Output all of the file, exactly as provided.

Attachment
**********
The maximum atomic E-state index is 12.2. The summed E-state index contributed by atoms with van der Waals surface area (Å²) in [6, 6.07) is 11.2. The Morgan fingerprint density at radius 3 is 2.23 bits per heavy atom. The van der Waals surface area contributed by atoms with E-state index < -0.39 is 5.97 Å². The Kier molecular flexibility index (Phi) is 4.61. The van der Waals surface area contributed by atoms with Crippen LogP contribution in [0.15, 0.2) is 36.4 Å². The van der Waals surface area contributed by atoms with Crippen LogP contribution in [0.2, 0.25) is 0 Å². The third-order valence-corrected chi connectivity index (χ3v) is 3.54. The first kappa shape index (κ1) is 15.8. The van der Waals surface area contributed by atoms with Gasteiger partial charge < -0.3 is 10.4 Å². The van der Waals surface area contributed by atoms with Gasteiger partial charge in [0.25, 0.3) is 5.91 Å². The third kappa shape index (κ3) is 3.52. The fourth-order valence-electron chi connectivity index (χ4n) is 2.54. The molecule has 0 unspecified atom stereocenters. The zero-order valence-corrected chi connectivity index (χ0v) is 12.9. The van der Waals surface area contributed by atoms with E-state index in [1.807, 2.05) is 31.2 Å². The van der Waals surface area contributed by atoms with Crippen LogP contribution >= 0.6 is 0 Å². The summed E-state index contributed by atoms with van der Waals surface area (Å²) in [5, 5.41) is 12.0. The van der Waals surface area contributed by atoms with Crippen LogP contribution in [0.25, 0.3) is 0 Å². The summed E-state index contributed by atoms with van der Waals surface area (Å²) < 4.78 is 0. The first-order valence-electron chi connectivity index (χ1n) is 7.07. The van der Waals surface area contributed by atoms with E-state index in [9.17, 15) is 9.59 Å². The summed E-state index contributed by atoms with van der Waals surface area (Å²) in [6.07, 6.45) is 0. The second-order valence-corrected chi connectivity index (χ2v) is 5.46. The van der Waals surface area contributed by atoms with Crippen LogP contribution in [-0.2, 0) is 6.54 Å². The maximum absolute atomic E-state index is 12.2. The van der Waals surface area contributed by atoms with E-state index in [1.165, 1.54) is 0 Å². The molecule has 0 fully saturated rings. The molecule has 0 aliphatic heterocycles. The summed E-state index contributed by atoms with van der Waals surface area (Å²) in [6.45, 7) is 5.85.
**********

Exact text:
The maximum atomic E-state index is 12.2. The summed E-state index contributed by atoms with van der Waals surface area (Å²) in [6, 6.07) is 11.2. The Morgan fingerprint density at radius 3 is 2.23 bits per heavy atom. The van der Waals surface area contributed by atoms with E-state index < -0.39 is 5.97 Å². The Kier molecular flexibility index (Phi) is 4.61. The van der Waals surface area contributed by atoms with Crippen LogP contribution in [0.15, 0.2) is 36.4 Å². The van der Waals surface area contributed by atoms with Crippen LogP contribution in [0.2, 0.25) is 0 Å². The third-order valence-corrected chi connectivity index (χ3v) is 3.54. The first kappa shape index (κ1) is 15.8. The van der Waals surface area contributed by atoms with Gasteiger partial charge < -0.3 is 10.4 Å². The van der Waals surface area contributed by atoms with Gasteiger partial charge in [0.25, 0.3) is 5.91 Å². The third kappa shape index (κ3) is 3.52. The fourth-order valence-electron chi connectivity index (χ4n) is 2.54. The molecule has 0 unspecified atom stereocenters. The zero-order valence-corrected chi connectivity index (χ0v) is 12.9. The van der Waals surface area contributed by atoms with E-state index in [1.807, 2.05) is 31.2 Å². The van der Waals surface area contributed by atoms with Crippen LogP contribution >= 0.6 is 0 Å². The summed E-state index contributed by atoms with van der Waals surface area (Å²) in [5, 5.41) is 12.0. The van der Waals surface area contributed by atoms with Crippen LogP contribution in [0.25, 0.3) is 0 Å². The summed E-state index contributed by atoms with van der Waals surface area (Å²) < 4.78 is 0. The first-order valence-electron chi connectivity index (χ1n) is 7.07. The van der Waals surface area contributed by atoms with E-state index in [9.17, 15) is 9.59 Å². The summed E-state index contributed by atoms with van der Waals surface area (Å²) in [6.07, 6.45) is 0. The second-order valence-corrected chi connectivity index (χ2v) is 5.46. The van der Waals surface area contributed by atoms with Crippen LogP contribution in [-0.2, 0) is 6.54 Å². The maximum absolute atomic E-state index is 12.2. The van der Waals surface area contributed by atoms with E-state index in [1.165, 1.54) is 0 Å². The molecule has 0 fully saturated rings. The molecule has 0 aliphatic heterocycles. The summed E-state index contributed by atoms with van der Waals surface area (Å²) in [6.45, 7) is 5.85.